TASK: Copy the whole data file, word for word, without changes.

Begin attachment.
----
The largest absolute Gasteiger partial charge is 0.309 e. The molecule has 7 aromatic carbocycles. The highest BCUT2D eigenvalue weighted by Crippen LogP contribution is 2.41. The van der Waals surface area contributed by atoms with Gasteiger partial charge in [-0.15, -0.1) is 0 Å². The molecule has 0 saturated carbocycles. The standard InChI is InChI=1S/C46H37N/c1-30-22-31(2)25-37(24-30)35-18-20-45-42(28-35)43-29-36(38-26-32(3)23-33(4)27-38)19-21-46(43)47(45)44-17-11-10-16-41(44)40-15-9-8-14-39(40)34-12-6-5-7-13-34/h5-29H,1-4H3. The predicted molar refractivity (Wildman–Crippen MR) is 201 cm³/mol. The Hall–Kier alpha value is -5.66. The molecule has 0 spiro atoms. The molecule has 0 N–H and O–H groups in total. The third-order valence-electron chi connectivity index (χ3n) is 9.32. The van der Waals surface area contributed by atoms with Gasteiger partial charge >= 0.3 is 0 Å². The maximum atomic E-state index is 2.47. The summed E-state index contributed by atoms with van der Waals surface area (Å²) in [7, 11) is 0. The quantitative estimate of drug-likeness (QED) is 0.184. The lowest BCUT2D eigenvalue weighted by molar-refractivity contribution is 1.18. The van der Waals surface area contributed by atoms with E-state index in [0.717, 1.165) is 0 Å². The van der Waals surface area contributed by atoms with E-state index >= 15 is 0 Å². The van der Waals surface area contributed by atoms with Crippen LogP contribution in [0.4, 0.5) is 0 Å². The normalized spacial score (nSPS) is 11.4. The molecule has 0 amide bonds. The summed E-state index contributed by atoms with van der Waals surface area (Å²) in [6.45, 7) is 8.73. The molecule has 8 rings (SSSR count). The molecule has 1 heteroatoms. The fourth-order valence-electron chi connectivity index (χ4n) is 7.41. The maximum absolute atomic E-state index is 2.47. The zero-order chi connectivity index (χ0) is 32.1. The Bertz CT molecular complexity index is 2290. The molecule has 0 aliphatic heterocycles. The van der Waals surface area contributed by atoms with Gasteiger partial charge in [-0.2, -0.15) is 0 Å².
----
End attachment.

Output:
The largest absolute Gasteiger partial charge is 0.309 e. The molecule has 7 aromatic carbocycles. The highest BCUT2D eigenvalue weighted by Crippen LogP contribution is 2.41. The van der Waals surface area contributed by atoms with Gasteiger partial charge in [-0.15, -0.1) is 0 Å². The molecule has 0 saturated carbocycles. The standard InChI is InChI=1S/C46H37N/c1-30-22-31(2)25-37(24-30)35-18-20-45-42(28-35)43-29-36(38-26-32(3)23-33(4)27-38)19-21-46(43)47(45)44-17-11-10-16-41(44)40-15-9-8-14-39(40)34-12-6-5-7-13-34/h5-29H,1-4H3. The predicted molar refractivity (Wildman–Crippen MR) is 201 cm³/mol. The Hall–Kier alpha value is -5.66. The molecule has 0 spiro atoms. The molecule has 0 N–H and O–H groups in total. The third-order valence-electron chi connectivity index (χ3n) is 9.32. The van der Waals surface area contributed by atoms with Gasteiger partial charge >= 0.3 is 0 Å². The maximum atomic E-state index is 2.47. The summed E-state index contributed by atoms with van der Waals surface area (Å²) in [7, 11) is 0. The quantitative estimate of drug-likeness (QED) is 0.184. The lowest BCUT2D eigenvalue weighted by molar-refractivity contribution is 1.18. The van der Waals surface area contributed by atoms with E-state index in [0.717, 1.165) is 0 Å². The van der Waals surface area contributed by atoms with E-state index >= 15 is 0 Å². The van der Waals surface area contributed by atoms with Crippen LogP contribution in [0.4, 0.5) is 0 Å². The normalized spacial score (nSPS) is 11.4. The molecule has 0 amide bonds. The summed E-state index contributed by atoms with van der Waals surface area (Å²) in [6.45, 7) is 8.73. The molecule has 8 rings (SSSR count). The molecule has 1 heteroatoms. The fourth-order valence-electron chi connectivity index (χ4n) is 7.41. The maximum absolute atomic E-state index is 2.47. The zero-order chi connectivity index (χ0) is 32.1. The Bertz CT molecular complexity index is 2290. The molecule has 0 aliphatic heterocycles. The van der Waals surface area contributed by atoms with Gasteiger partial charge in [-0.2, -0.15) is 0 Å².